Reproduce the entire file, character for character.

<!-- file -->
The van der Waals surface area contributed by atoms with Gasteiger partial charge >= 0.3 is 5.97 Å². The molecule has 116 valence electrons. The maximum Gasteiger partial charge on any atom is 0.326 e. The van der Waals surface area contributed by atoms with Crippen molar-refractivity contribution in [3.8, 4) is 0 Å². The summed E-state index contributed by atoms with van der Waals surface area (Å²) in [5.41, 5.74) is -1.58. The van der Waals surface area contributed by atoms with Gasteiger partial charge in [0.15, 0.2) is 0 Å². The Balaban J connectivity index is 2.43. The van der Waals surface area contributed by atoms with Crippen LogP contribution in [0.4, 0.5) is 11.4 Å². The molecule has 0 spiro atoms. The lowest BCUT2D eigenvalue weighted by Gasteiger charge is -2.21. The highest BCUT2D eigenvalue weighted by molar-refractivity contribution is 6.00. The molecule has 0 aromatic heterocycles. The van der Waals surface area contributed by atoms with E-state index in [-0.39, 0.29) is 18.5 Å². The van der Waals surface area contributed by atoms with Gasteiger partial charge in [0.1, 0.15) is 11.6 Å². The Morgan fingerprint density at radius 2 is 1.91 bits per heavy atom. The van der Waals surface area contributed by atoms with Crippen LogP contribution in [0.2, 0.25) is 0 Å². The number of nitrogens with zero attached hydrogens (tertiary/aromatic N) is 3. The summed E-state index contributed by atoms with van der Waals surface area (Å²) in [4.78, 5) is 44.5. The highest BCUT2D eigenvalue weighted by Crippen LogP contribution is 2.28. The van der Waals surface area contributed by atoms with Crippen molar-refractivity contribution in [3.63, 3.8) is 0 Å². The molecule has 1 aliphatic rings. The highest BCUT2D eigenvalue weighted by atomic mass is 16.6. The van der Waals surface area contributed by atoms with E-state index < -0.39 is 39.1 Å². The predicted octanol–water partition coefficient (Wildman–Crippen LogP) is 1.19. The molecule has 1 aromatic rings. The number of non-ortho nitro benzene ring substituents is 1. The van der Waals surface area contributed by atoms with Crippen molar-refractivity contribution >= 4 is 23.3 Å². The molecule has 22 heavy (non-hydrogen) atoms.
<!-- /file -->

The van der Waals surface area contributed by atoms with Gasteiger partial charge >= 0.3 is 5.97 Å². The molecule has 116 valence electrons. The maximum Gasteiger partial charge on any atom is 0.326 e. The van der Waals surface area contributed by atoms with Crippen molar-refractivity contribution in [3.8, 4) is 0 Å². The summed E-state index contributed by atoms with van der Waals surface area (Å²) in [5.41, 5.74) is -1.58. The van der Waals surface area contributed by atoms with Gasteiger partial charge in [0.15, 0.2) is 0 Å². The Balaban J connectivity index is 2.43. The van der Waals surface area contributed by atoms with Crippen LogP contribution in [0.4, 0.5) is 11.4 Å². The molecule has 0 spiro atoms. The lowest BCUT2D eigenvalue weighted by Gasteiger charge is -2.21. The highest BCUT2D eigenvalue weighted by molar-refractivity contribution is 6.00. The molecule has 0 aromatic heterocycles. The van der Waals surface area contributed by atoms with E-state index in [-0.39, 0.29) is 18.5 Å². The van der Waals surface area contributed by atoms with Gasteiger partial charge in [0.1, 0.15) is 11.6 Å². The Morgan fingerprint density at radius 2 is 1.91 bits per heavy atom. The van der Waals surface area contributed by atoms with Crippen LogP contribution in [0.2, 0.25) is 0 Å². The number of nitrogens with zero attached hydrogens (tertiary/aromatic N) is 3. The summed E-state index contributed by atoms with van der Waals surface area (Å²) in [4.78, 5) is 44.5. The highest BCUT2D eigenvalue weighted by Crippen LogP contribution is 2.28. The van der Waals surface area contributed by atoms with Crippen molar-refractivity contribution in [3.63, 3.8) is 0 Å². The molecule has 1 aliphatic rings. The highest BCUT2D eigenvalue weighted by atomic mass is 16.6. The van der Waals surface area contributed by atoms with E-state index < -0.39 is 39.1 Å². The predicted octanol–water partition coefficient (Wildman–Crippen LogP) is 1.19. The molecule has 1 aromatic rings. The number of non-ortho nitro benzene ring substituents is 1. The van der Waals surface area contributed by atoms with Crippen molar-refractivity contribution >= 4 is 23.3 Å². The molecule has 22 heavy (non-hydrogen) atoms.